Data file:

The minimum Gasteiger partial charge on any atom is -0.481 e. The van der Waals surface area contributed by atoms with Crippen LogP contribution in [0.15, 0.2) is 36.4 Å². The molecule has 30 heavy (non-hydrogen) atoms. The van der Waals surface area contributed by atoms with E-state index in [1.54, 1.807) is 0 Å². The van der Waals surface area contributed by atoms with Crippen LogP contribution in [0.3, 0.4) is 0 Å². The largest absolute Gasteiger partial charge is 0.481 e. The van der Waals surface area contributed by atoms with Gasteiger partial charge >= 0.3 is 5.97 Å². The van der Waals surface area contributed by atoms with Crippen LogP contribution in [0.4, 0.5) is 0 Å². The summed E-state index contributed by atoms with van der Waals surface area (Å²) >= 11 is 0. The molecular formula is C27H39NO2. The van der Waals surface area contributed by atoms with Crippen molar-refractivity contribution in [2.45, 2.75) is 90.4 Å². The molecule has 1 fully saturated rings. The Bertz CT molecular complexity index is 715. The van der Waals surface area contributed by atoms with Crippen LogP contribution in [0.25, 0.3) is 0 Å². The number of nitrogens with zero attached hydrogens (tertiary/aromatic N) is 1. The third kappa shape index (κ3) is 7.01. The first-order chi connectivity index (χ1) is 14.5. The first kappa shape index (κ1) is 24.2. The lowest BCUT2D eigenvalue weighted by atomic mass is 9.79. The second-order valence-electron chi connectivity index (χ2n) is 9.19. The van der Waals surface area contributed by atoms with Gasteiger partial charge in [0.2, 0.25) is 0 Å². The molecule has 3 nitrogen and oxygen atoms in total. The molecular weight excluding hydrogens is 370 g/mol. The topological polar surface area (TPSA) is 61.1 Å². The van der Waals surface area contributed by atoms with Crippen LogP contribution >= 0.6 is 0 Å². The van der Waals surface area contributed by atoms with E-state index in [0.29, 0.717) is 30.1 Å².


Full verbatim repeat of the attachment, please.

The minimum Gasteiger partial charge on any atom is -0.481 e. The van der Waals surface area contributed by atoms with Crippen LogP contribution in [0.15, 0.2) is 36.4 Å². The molecule has 30 heavy (non-hydrogen) atoms. The van der Waals surface area contributed by atoms with E-state index in [1.54, 1.807) is 0 Å². The van der Waals surface area contributed by atoms with Crippen LogP contribution in [0.3, 0.4) is 0 Å². The largest absolute Gasteiger partial charge is 0.481 e. The van der Waals surface area contributed by atoms with Gasteiger partial charge >= 0.3 is 5.97 Å². The van der Waals surface area contributed by atoms with Crippen LogP contribution in [0.4, 0.5) is 0 Å². The summed E-state index contributed by atoms with van der Waals surface area (Å²) >= 11 is 0. The molecular formula is C27H39NO2. The van der Waals surface area contributed by atoms with Crippen molar-refractivity contribution in [2.45, 2.75) is 90.4 Å². The molecule has 1 fully saturated rings. The Bertz CT molecular complexity index is 715. The van der Waals surface area contributed by atoms with Crippen LogP contribution in [0.25, 0.3) is 0 Å². The number of nitrogens with zero attached hydrogens (tertiary/aromatic N) is 1. The third kappa shape index (κ3) is 7.01. The first-order chi connectivity index (χ1) is 14.5. The first kappa shape index (κ1) is 24.2. The lowest BCUT2D eigenvalue weighted by atomic mass is 9.79. The second-order valence-electron chi connectivity index (χ2n) is 9.19. The van der Waals surface area contributed by atoms with Gasteiger partial charge in [0.2, 0.25) is 0 Å². The molecule has 3 nitrogen and oxygen atoms in total. The molecular weight excluding hydrogens is 370 g/mol. The topological polar surface area (TPSA) is 61.1 Å². The van der Waals surface area contributed by atoms with Crippen LogP contribution >= 0.6 is 0 Å². The van der Waals surface area contributed by atoms with E-state index in [0.29, 0.717) is 30.1 Å².